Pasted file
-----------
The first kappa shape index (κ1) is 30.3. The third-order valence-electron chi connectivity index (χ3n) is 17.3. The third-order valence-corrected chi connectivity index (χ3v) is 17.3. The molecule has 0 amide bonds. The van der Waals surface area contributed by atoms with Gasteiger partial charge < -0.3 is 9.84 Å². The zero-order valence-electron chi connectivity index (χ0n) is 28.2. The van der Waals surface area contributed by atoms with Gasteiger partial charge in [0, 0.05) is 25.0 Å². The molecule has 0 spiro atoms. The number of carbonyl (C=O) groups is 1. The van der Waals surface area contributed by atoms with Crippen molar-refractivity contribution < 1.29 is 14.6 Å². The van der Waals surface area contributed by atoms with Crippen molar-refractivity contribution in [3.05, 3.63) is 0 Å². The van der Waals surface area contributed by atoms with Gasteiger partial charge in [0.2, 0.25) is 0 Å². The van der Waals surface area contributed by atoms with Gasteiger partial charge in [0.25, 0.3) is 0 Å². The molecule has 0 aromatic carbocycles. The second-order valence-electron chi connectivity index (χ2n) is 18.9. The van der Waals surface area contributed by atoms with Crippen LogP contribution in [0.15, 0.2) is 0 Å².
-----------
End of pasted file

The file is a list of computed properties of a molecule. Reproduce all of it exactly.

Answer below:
The first kappa shape index (κ1) is 30.3. The third-order valence-electron chi connectivity index (χ3n) is 17.3. The third-order valence-corrected chi connectivity index (χ3v) is 17.3. The molecule has 0 amide bonds. The van der Waals surface area contributed by atoms with Gasteiger partial charge < -0.3 is 9.84 Å². The zero-order valence-electron chi connectivity index (χ0n) is 28.2. The van der Waals surface area contributed by atoms with Gasteiger partial charge in [0, 0.05) is 25.0 Å². The molecule has 0 spiro atoms. The number of carbonyl (C=O) groups is 1. The van der Waals surface area contributed by atoms with Crippen molar-refractivity contribution < 1.29 is 14.6 Å². The van der Waals surface area contributed by atoms with Crippen molar-refractivity contribution in [3.05, 3.63) is 0 Å². The van der Waals surface area contributed by atoms with Gasteiger partial charge in [0.2, 0.25) is 0 Å². The van der Waals surface area contributed by atoms with Gasteiger partial charge in [0.25, 0.3) is 0 Å². The molecule has 0 aromatic carbocycles. The second-order valence-electron chi connectivity index (χ2n) is 18.9. The van der Waals surface area contributed by atoms with Crippen LogP contribution in [0.15, 0.2) is 0 Å².